# Configuration and Conversion Function

An example of a configuration function in SQL is the @@SERVERNAME function. This function provides the name of the local server that's running SQL.



In SQL, most data conversions occur implicitly, without any user intervention.

To perform any conversions that can't be completed implicitly, you can use the CAST or CONVERT functions.

The CAST function syntax is simpler than the CONVERT function syntax, but is limited in what it can do.

In here, we use both the CAST and CONVERT functions to convert the datetime data type to the varchar data type.

The CAST function always uses the default style setting. For example, it will represent dates and times using the format YYYY-MM-DD.

The CONVERT function uses the date and time style you specify. In this case, 3 specifies the date format dd/mm/yy.

USE AdventureWorks2012
SELECT FirstName + ' ' + LastName + ' was hired on ' +
       CAST(HireDate AS varchar(20)) AS 'Cast',
       FirstName + ' ' + LastName + ' was hired on ' +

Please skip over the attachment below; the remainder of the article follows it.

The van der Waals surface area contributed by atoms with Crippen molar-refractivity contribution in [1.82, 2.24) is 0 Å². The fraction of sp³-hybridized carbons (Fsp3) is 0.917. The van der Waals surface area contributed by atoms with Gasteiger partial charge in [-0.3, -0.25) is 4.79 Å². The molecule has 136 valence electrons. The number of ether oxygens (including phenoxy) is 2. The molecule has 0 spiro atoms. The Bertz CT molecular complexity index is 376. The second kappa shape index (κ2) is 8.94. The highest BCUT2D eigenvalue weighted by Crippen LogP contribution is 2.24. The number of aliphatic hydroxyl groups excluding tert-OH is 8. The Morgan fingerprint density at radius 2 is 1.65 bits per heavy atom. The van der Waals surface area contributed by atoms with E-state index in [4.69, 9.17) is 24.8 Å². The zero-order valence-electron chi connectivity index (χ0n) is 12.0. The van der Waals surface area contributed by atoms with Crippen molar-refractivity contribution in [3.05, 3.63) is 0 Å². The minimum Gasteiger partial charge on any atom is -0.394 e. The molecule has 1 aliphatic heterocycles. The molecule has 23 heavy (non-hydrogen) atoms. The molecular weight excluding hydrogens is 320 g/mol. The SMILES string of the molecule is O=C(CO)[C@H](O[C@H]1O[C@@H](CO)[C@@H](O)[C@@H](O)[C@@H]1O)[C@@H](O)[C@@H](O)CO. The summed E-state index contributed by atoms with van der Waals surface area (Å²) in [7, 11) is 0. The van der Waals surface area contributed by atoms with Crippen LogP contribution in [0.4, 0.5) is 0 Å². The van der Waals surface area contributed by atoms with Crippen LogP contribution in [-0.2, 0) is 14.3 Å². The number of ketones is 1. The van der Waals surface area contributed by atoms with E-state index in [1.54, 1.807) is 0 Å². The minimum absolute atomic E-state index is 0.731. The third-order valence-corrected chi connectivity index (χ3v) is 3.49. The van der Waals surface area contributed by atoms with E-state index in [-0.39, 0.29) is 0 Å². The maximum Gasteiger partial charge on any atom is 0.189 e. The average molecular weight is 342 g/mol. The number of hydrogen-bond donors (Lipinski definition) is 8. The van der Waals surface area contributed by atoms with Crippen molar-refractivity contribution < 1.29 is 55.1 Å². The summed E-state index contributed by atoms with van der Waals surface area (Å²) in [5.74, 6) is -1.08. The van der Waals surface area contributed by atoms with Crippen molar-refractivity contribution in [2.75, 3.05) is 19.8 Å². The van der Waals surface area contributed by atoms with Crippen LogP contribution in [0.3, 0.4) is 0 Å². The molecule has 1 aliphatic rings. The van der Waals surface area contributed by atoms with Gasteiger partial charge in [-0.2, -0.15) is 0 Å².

CONVERT(varchar, HireDate, 3) AS 'Convert'
FROM Person.Person AS p
JOIN HumanResources.Employee AS e
ON p.BusinessEntityID = e.BusinessEntityID

Cast Convert
David Hamiltion was hired on 2003-02-04 David Hamiltion was hired on 04/02/03

Another example of a conversion function is the PARSE function. This function converts a string to a specified data type.

In the syntax for the function, you specify the string that must be converted, the AS keyword, and then the required data type. Optionally, you can also specify the culture in which the string value should be formatted. If you don't specify this, the language for the session is used.

If the string value can't be converted to a numeric, date, or time format, it will result in an error. You'll then need to use CAST or CONVERT for the conversion.

SELECT PARSE('Monday, 13 August 2012' AS datetime2 USING 'en-US') AS 'Date in English'

Date in English
2012-08-13 00:00:00.0000000

# Logical and Mathmetical Function

# SQL has two logical functions – CHOOSE and IIF.

The CHOOSE function returns an item from a list of values, based on its position in the list. This position is specified by the index.

In the syntax, the index parameter specifies the item and is a whole number, or integer. The val_1 … val_n parameter identifies the list of values.